Journal of Geography in Higher Education - Volume 29 Number 3 2005

Real and Virtual Experiential Learning on the Mekong: Field Schools, e-Sims and Cultural Challenge

Philip Hirsch, University of Sydney, School of Geosciences, Australia
Kate Lloyd, Macquarie University, Department of Human Geography, Australia

ABSTRACT This paper describes two innovative and linked approaches to teaching and student learning in the environmental and development geography of the Mekong region, a region remote from students’ normal experiential options. The first approach is field-based learning through Field Schools carried out in Vietnam, Laos and Thailand. The second approach is a structured role-playing web-based simulation exercise (e-Sim) on Mekong Basin environmental management challenges. This paper discusses the complementarities of these approaches and considers the degree to which these two experiential approaches to teaching and learning have contributed to key competences, namely cross-cultural communication and understanding, multi-disciplinary approaches to environment and development, and regional knowledge of Southeast Asia.

KEYWORDS Asia-Pacific geography, experiential learning, field school, development, environment, Mekong

Placing the Personal in Pedagogy: Engaged Pedagogy in ‘Feminist’ Geographical Teaching

Kath Browne, University of Brighton, School of the Environment, UK

ABSTRACT This paper attempts to unravel the complexities of including the personal in geographical teaching. Drawing on email responses from 10 academics and her reflective teaching diary, the author differentiates the ‘personal’ as experiential and ‘personal’ as private in these accounts of teaching practices, revealing the contingent (re)constitution of ‘geographical knowledge’. In recognizing the negotiation of our positionalities, interactions with individuals and class groups, and broader academic settings (i.e. geographical discipline, university contexts and broader educational trends) the unquestioning employment of ‘the personal’ is further problematized. The paper concludes by contending that rather than dismissing the personal in teaching contexts or reverting to (or even maintaining) traditional disempowering pedagogies, a more nuanced and contextualized pedagogical politics is necessary both within, and beyond, geographies.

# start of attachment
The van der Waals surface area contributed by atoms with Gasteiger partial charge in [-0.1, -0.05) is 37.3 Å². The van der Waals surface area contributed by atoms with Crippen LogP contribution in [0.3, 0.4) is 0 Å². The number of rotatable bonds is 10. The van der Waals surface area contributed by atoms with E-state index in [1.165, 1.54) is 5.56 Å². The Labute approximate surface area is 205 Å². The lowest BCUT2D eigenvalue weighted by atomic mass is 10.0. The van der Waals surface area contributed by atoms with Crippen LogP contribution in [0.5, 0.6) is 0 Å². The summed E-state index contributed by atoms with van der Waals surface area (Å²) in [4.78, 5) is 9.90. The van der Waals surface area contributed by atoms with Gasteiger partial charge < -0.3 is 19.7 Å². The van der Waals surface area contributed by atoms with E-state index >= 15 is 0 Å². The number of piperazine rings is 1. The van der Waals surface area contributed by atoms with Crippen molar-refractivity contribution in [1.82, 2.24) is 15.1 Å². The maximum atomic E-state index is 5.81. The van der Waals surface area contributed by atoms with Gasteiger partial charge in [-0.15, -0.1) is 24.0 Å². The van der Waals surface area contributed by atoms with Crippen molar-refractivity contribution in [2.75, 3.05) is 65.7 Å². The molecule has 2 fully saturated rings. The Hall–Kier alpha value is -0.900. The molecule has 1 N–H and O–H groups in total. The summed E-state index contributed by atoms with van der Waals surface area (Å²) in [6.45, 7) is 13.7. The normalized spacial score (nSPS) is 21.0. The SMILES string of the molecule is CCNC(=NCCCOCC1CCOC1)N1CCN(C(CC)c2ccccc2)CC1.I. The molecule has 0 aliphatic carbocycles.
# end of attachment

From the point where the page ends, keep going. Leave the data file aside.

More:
KEYWORDS Pedagogical politics, power relations, personal, critical geographies

Geography, Citizenship and Volunteering: Some Uses of the Higher Education Active Community Fund in Geography

Richard Yarwood, University of Plymouth, School of Geography, UK

ABSTRACT Voluntary work with local communities has been advocated as beneficial for geography students, higher education institutions and the public. In England, the Higher Education Active Community Fund (HEACF) has recently been established by the Government to encourage staff and students in higher education to undertake voluntary work in local communities. This paper reports on the use of HEACF funding to develop voluntary work projects for geography students at the University of Plymouth. It examines the student experience of voluntary working and concludes that it helps students to develop as both geographers and active citizens in their local communities.

KEYWORDS Voluntarism, citizenship, geography with the community, service learning.

Transition and Transformation: The Influence of a Learning Package on Student Performance in Soils Geography Studies

Ana Vovk Korže, University of Maribor, Department of Geography, Slovenia